The ingredients line up for parts of Florida to be active for wildfires in 2023, despite two hurricanes making landfall in 2022 bringing torrential rains.
The recently released outlook from the National Interagency Fire Center shows the likelihood of above-normal wildfire potential developing in the new year along the Interstate 10 corridor and includes the northern peninsula and the coast. southwest in the spring.
The threat of active wildfires is also expected to expand north along the I-95 corridor and impact the coastal plains of Georgia, South Carolina and North Carolina.
Around 80% of the country is experiencing abnormally dry or drought conditions, but due to the long-term climate outlook, forecasters are able to focus on areas where the coming months do not look promising for drought relief. .
The Sunshine State is no stranger to droughts or the problems they cause.
Emergency Management reports that the state sees about 4,000 wildfires each year that destroy about 200,000 acres.
The drought is now spreading
Severe drought conditions currently exist across much of the Florida Panhandle and are expanding weekly.
During a severe drought, the US Drought Monitor reports that crop losses are likely, water shortages are common, and water restrictions are imposed.
Communities that experience these conditions include Pensacola, Panama City, and Tallahassee.
As the state enters its normally driest months, drought conditions will undoubtedly expand and include parts of the peninsula and neighboring southern states.
The National Oceanic and Atmospheric Administration’s Climate Prediction Center has highlighted these areas to see further drought development through at least February 2023.
La Niña will make the situation worse
The world is currently experiencing a rare La Niña “triple dip”, which is expected to continue through 2023.
During a La Niña, periods of abnormally hot and dry conditions are common throughout the Deep South during winter and spring.
The combination of already dry conditions and an expected lack of precipitation is expected to exacerbate fire threat levels until a significant change in weather conditions allows for better precipitation opportunities in the southeast.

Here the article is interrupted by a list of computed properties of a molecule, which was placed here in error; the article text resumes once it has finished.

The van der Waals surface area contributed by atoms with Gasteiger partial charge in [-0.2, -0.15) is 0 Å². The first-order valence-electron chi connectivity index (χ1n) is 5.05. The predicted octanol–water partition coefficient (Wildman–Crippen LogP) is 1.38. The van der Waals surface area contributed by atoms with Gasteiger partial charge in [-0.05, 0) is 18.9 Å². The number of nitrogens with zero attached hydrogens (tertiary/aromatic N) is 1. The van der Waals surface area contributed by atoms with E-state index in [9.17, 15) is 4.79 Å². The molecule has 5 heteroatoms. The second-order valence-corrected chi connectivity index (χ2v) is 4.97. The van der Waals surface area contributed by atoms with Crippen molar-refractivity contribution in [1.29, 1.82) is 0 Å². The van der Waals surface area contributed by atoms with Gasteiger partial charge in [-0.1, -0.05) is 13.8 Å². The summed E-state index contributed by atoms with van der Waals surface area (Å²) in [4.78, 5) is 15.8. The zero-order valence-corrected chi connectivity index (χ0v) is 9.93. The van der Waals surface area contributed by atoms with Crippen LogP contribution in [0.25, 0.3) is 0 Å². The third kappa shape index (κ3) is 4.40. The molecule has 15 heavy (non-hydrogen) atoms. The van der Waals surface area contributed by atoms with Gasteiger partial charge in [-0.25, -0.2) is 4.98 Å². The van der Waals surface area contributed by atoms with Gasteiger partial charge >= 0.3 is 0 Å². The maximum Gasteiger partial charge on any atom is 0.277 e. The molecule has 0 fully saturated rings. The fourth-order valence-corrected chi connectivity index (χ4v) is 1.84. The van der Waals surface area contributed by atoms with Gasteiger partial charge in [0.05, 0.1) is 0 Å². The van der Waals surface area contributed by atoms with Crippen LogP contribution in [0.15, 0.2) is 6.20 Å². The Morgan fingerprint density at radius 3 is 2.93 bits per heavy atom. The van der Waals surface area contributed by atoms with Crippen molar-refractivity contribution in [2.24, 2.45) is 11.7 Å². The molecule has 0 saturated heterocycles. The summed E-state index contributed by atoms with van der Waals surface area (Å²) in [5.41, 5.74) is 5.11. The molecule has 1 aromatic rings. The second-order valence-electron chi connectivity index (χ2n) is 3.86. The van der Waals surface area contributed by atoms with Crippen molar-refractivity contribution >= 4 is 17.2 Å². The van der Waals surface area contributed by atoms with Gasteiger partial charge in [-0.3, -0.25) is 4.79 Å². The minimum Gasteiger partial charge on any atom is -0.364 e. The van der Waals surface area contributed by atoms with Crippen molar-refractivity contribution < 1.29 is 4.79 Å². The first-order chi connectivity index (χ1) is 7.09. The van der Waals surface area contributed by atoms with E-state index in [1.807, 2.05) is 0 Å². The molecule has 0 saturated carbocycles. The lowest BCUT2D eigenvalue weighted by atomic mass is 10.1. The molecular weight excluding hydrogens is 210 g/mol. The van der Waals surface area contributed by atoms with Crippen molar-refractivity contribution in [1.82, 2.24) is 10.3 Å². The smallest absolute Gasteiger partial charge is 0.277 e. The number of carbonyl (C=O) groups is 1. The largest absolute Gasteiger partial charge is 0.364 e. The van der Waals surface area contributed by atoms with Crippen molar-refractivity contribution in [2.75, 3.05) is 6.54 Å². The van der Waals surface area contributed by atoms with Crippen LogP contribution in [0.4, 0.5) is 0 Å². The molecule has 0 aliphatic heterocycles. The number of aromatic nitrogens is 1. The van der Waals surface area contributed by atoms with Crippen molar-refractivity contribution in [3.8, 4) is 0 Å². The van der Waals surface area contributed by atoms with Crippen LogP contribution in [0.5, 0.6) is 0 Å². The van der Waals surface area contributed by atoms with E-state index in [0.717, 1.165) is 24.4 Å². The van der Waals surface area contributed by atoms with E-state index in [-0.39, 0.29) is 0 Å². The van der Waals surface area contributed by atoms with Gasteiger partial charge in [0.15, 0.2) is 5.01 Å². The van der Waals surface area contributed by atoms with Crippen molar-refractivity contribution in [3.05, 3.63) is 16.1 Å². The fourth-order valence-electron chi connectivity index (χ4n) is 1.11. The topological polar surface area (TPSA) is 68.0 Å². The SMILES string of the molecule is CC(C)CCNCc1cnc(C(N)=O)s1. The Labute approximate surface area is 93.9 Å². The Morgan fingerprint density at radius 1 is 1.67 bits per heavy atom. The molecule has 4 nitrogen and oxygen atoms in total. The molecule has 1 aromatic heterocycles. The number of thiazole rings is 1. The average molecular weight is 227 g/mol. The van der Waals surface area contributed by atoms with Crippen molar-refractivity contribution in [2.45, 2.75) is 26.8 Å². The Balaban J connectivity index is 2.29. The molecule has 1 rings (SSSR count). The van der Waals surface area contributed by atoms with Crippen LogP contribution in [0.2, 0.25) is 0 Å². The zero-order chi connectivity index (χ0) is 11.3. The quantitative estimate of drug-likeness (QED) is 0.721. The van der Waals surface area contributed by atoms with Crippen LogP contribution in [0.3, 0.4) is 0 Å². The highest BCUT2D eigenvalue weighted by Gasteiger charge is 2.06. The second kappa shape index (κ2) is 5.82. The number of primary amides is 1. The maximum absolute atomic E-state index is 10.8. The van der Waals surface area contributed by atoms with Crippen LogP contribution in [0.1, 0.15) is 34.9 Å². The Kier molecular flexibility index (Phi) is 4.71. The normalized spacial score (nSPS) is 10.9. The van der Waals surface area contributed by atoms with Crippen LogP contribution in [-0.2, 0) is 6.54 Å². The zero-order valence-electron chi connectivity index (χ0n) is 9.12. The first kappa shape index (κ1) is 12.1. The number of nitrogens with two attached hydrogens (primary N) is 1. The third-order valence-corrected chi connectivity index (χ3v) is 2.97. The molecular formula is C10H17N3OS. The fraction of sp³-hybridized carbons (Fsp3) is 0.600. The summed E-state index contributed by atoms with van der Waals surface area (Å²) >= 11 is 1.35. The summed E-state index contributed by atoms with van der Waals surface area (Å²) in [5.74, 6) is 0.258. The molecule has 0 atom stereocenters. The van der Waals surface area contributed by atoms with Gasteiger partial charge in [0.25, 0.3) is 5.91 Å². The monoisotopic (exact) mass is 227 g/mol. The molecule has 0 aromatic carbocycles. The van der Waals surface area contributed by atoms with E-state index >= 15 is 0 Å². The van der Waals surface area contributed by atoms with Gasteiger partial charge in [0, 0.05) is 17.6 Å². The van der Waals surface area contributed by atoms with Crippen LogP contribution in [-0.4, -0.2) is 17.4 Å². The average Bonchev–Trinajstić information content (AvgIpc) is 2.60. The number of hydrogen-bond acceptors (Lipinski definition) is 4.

Residual impacts from Hurricane Ian
The Sunshine State experienced heavy rains during Hurricanes Ian and Nicole, but the rainfall occurred in brief periods and the entire state did not reap the benefits.
Tropical rainfall was just enough in some communities to bring rainfall gauges back to normal and prevent cities from experiencing drought conditions.
As evaporation continues and storms become a memory of the distant past, the National Interagency Fire Center fears the impacts on vegetation will play out during an active fire season.
“Several agencies have expressed concern that the salty fuels associated with historic Ian’s storm surge could easily burn at any time. For this reason and the likelihood of drought development this winter, the southwest Florida is included in above-normal potential for February and March,” the authors of the NIFC outlook wrote.
Tropical cyclones are known to have lasting impacts on fire weather in the Southeast.
Hurricane Michael made landfall in the Florida panhandle in 2018 and toppled millions of trees.
Dead vegetation, combined with drought conditions, provided the perfect storm for the rapid spread of wildfires in 2022.
Numerous large fires broke out between Pensacola and Tallahassee, and firefighters said they were struggling to control the flames due to dry brush.
Although the terrain where the most recent hurricanes have struck is different than the Panhandle, the lasting impacts of the storms will be something firefighters will be watching for throughout the fire season.
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